©L Calland 2014

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She proudly handed over a report she had produced for him.
He said, “I asked you to produce a report, why have you given me a
She replied, “You asked me to produce a robust report and that’s what I
have given you.”
He slapped the document down and said, “That’s no use to me. I have to
make a decision before the meeting in 15 minutes. I don’t have time to
read all that.”
She said, “I stayed up all night to make sure the report was thorough
and looked professional. If that’s not what you wanted then you should
have been clear.”
He retorted, “Well I thought you understood that I needed some
recommendations to help make a quick decision, not War and Peace!”
“Well you should have been specific.” She shot back.
“And you should have checked.” He concluded.

Perception is all there is

Here’s a conversation I overheard recently between a manager and
one of his team members.

There is no point wondering about who is right, wrong or better.
This is an example of the millions of high risk interactions that
happen each day between humans. Indeed it is a miracle that any
of us ever achieve any kind of understanding.

“The map is not the territory” Alfred Korzybski

Human knowledge of the world is limited both by our nervous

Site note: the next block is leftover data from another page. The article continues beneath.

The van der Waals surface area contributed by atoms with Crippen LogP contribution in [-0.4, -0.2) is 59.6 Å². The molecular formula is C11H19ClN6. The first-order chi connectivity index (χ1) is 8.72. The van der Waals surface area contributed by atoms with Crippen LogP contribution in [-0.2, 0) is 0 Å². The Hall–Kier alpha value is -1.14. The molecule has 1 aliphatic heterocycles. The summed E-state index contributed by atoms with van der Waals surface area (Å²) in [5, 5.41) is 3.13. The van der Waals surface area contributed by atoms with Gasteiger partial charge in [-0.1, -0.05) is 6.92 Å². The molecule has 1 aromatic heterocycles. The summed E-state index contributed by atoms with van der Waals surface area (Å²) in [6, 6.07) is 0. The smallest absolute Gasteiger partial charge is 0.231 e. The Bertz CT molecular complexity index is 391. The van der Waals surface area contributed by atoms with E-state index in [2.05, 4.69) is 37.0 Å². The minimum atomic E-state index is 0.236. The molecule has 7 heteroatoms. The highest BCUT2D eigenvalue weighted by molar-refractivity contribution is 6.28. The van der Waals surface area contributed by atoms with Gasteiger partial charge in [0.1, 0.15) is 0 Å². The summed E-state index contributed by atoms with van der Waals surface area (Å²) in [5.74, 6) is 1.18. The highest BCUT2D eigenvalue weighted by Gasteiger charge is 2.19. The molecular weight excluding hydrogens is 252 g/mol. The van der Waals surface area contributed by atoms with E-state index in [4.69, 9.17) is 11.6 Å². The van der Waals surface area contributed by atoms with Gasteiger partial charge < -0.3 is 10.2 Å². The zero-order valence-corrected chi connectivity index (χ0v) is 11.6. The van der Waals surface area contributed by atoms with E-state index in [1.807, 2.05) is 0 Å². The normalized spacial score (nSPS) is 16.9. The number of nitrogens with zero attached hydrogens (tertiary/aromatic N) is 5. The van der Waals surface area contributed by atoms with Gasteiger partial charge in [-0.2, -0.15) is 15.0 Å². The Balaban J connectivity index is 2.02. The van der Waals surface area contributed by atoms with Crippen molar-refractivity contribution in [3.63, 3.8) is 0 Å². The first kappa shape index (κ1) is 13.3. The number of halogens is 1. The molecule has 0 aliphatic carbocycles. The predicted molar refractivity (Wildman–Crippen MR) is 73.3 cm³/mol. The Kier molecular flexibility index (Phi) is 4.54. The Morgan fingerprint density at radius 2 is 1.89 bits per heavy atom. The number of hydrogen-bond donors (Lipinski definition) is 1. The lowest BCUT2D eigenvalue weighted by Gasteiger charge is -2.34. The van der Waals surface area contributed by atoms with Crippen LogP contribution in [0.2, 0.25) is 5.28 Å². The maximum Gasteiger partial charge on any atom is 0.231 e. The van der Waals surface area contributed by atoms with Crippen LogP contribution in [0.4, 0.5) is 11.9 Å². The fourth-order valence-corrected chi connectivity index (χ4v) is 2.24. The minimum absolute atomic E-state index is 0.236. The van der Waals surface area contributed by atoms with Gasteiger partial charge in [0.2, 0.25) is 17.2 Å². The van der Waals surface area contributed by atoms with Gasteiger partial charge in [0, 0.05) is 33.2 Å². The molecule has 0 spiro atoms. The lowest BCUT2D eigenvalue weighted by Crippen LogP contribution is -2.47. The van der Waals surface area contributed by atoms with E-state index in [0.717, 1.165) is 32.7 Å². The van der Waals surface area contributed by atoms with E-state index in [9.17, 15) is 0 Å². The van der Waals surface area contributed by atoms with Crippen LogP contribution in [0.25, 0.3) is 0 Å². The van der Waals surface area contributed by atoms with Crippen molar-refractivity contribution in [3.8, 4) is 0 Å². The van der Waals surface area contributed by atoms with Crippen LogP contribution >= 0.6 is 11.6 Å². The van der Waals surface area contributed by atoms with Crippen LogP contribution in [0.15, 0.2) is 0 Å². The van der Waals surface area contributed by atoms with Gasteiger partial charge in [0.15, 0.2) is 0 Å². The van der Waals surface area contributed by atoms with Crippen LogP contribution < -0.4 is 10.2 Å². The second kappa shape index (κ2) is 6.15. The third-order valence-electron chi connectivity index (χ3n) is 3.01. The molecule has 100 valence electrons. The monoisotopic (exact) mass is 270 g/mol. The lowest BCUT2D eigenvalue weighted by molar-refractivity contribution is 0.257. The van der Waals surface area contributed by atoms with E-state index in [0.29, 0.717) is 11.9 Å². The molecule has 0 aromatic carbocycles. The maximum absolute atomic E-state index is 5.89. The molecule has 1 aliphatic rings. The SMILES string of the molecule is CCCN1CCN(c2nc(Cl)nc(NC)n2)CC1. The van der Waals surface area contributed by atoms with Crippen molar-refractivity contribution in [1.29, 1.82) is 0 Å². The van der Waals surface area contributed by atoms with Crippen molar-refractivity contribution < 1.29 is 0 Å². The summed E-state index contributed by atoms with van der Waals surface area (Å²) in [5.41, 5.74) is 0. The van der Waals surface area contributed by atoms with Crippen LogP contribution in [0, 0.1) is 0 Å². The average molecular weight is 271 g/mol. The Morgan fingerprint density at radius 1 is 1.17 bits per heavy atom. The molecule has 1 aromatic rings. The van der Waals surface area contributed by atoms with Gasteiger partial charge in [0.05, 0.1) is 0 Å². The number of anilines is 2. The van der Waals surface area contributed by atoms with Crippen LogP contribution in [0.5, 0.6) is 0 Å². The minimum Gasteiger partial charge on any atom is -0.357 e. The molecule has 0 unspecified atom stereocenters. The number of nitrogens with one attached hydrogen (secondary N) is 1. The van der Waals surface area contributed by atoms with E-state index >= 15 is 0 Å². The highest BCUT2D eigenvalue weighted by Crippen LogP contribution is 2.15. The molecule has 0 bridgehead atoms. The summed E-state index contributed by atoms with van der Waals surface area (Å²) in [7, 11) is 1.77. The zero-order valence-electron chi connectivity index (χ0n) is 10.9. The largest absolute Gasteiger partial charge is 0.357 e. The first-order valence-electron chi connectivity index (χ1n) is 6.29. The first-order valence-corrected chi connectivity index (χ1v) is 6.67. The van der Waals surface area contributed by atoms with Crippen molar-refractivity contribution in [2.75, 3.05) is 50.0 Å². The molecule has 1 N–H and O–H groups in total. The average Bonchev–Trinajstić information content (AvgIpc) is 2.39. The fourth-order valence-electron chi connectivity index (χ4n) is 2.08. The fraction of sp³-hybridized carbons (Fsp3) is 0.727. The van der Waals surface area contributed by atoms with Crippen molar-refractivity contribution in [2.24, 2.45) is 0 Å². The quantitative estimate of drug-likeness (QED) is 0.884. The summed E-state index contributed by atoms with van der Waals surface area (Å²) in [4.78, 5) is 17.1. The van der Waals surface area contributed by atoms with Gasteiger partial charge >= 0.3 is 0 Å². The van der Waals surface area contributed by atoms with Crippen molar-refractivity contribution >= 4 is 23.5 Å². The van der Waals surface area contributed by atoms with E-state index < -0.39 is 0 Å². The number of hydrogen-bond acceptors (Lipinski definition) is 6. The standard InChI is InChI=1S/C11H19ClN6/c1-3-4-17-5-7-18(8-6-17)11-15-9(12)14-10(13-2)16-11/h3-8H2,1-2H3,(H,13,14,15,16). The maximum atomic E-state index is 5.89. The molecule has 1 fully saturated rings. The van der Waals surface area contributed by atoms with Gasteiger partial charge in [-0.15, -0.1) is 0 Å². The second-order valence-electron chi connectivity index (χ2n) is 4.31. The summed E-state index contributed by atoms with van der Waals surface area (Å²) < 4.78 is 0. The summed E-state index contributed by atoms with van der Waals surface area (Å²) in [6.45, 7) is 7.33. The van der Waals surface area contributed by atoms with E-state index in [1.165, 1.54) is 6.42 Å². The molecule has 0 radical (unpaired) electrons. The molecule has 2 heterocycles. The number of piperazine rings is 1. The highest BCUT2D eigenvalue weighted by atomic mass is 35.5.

system and by the structure of our language. This means we don’t
have direct experience of reality, but an indirect experience of it
through our perceptions and our personal and cultural beliefs.

©L Calland 2014
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The problem is that we have a tendency to confuse our models of
reality with reality itself.

At a practical level this can lead us to assume and behave as if our
model of reality is shared, or that it is superior, right, accurate or
better than anyone else’s. Taken to extremes, this is a form of

The most effective communicators act with awareness of this risk.
They usually explore other people’s ‘maps’ or perceptions to test
and confirm that they have some shared understanding and avoid
at least some risk, by questioning their own assumptions and
identifying any gaps.

Judith DeLozier and John Grinder (Turtles all the way down,